Saint Patrick's jaw is kept in a parish church in the Diocese of Down and Connor. His grave is beside the Cathedral of Armagh.
Hopefully, one day these relics will be gathered together and incorporated into an International Shrine of Saint Patrick, along with all the other materials, such as books on his life, etc., which show his influence on the entire Catholic Church.
To celebrate Saint Patrick's Day, therefore, is to commemorate his life and works and to give thanks to God for the gift of this great saint, while imploring him to intercede on our behalf before the Most Blessed Trinity. According to a legend, Saint Patrick used the shamrock to try to explain how there can be Three Divine Persons in one God, because, as we all know, there are three leaves in one stem on the shamrock.
Patrick is also the one who left us with the Celtic Cross. When he began to evangelize he found that many of the pagans had worshiped the sun and so he incorporated the sun into the Latin Cross. Likewise, when he met the Druids, who worshiped a sacred standing stone that was marked with a circle which was symbolic of the moon goddess, he incorporated that also. The Celtic Cross is now world famous and revered by all.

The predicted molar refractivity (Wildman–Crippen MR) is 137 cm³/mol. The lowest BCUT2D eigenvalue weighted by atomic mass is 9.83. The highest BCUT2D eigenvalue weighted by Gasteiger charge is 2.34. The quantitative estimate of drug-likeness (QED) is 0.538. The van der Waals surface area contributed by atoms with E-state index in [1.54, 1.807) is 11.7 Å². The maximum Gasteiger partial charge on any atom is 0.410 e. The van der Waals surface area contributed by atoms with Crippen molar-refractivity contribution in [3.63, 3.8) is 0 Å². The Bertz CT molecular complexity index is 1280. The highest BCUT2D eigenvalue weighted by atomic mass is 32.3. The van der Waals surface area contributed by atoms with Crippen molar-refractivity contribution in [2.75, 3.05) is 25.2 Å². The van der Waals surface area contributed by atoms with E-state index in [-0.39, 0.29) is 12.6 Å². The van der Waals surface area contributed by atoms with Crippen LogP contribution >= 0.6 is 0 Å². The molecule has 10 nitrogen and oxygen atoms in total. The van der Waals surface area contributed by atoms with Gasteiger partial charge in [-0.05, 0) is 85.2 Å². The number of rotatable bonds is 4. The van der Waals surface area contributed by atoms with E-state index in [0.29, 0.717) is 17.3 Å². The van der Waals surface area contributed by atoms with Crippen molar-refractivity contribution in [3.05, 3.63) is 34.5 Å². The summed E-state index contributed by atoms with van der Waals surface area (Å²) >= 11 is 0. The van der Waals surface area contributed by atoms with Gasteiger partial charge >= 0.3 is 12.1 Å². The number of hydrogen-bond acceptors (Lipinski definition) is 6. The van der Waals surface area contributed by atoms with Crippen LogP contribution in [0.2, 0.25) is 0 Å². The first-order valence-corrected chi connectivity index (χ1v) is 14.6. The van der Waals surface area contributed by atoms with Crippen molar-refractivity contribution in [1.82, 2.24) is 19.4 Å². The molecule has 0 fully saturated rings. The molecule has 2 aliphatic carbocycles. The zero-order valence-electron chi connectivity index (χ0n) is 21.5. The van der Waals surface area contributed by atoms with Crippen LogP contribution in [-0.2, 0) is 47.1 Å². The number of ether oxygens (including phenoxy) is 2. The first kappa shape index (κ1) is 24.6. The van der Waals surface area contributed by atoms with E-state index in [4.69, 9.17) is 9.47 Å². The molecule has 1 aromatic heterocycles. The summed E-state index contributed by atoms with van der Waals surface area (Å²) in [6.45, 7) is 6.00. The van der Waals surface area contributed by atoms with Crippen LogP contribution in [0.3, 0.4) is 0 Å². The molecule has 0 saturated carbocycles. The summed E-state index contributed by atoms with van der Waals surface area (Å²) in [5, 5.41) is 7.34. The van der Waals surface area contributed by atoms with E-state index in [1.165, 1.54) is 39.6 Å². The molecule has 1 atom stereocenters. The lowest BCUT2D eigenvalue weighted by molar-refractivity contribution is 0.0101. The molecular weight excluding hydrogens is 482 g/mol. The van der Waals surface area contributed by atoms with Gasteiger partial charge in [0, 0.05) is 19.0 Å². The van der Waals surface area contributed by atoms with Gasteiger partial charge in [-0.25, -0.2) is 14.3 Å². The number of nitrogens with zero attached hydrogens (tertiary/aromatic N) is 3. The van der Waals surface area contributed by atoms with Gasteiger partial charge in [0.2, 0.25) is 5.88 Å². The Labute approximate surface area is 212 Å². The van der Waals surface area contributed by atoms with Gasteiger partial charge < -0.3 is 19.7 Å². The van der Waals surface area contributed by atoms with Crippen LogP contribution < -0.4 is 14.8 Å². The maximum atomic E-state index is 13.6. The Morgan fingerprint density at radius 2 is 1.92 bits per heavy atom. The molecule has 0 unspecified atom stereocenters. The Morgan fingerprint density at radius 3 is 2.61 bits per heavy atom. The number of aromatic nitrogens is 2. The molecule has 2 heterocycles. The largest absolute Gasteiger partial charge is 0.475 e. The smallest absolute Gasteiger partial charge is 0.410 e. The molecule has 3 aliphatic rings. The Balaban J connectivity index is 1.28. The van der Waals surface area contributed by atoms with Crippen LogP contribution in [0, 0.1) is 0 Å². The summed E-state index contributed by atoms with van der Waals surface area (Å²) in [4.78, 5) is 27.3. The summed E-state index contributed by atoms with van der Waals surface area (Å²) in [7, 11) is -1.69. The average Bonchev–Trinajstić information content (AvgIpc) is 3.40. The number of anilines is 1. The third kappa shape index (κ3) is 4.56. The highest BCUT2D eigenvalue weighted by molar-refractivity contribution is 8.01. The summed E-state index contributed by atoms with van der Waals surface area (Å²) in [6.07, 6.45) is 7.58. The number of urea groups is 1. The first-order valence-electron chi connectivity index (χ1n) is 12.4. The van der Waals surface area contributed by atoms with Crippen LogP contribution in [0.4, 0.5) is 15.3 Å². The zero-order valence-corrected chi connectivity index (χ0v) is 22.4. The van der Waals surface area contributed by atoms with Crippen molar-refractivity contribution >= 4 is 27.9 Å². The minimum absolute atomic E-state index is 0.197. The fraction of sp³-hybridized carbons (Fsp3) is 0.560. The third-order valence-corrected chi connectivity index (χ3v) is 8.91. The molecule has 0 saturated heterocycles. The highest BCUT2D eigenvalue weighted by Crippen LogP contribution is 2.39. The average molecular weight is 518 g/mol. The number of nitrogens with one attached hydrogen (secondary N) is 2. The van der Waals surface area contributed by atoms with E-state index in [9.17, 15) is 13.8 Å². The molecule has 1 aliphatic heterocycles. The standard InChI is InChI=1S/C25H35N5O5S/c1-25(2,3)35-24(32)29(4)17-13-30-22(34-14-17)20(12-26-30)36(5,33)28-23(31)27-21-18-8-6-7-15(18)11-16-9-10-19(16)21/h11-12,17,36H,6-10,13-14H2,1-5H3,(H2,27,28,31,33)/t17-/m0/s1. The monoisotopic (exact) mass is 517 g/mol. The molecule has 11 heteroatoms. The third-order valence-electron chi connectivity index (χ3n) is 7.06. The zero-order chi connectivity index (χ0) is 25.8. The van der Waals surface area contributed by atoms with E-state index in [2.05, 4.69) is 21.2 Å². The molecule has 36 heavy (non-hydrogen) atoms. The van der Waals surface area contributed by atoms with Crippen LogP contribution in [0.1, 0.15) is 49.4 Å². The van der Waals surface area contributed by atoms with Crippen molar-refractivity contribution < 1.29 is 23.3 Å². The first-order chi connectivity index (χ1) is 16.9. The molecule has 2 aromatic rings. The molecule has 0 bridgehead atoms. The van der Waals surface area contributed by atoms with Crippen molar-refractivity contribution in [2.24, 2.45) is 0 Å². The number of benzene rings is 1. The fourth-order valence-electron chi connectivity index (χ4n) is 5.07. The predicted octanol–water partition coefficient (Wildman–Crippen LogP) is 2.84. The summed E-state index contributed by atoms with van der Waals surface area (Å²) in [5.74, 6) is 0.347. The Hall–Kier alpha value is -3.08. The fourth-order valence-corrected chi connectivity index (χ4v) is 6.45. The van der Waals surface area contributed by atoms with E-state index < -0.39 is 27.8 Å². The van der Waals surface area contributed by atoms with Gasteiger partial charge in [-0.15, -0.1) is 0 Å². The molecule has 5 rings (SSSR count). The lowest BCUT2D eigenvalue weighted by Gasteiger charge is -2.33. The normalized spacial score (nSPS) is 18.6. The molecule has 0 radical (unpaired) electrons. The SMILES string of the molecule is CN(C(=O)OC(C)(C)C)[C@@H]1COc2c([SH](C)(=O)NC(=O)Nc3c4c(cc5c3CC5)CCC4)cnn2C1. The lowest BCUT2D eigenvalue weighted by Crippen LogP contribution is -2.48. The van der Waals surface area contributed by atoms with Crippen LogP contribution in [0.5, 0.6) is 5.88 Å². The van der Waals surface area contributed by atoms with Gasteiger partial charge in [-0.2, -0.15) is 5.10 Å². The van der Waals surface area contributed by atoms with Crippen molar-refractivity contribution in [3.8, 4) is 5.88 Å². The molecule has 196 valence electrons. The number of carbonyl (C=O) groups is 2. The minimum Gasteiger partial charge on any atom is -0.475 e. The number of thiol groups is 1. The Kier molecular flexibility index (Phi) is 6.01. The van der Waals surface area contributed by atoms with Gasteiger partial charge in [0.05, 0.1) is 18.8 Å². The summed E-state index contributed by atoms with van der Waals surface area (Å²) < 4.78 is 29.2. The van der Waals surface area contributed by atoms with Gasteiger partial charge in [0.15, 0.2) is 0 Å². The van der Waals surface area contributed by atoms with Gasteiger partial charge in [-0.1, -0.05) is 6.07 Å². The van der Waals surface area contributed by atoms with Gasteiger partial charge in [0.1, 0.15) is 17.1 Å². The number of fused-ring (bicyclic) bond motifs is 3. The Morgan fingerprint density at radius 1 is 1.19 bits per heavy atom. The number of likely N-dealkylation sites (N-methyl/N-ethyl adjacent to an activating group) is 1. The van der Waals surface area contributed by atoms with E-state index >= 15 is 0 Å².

Read more: Ancient Celtic Irish symbols meanings
"Saint Patrick's Breastplate", a prayer of protection written by St. Patrick himself.
I arise today
Through a mighty strength, the invocation of the Trinity,
Through the belief in the threeness,
Through confession of the oneness
Of the Creator of Creation.
I arise today
Through the strength of Christ's birth with his baptism,
Through the strength of his crucifixion with his burial,
Through the strength of his resurrection with his ascension,
Through the strength of his descent for the judgment of Doom.
I arise today
Through the strength of the love of Cherubim,
In obedience of angels,
In the service of archangels,
In hope of resurrection to meet with reward,
In prayers of patriarchs,
In predictions of prophets,
In preaching of apostles,
In faith of confessors,
In innocence of holy virgins,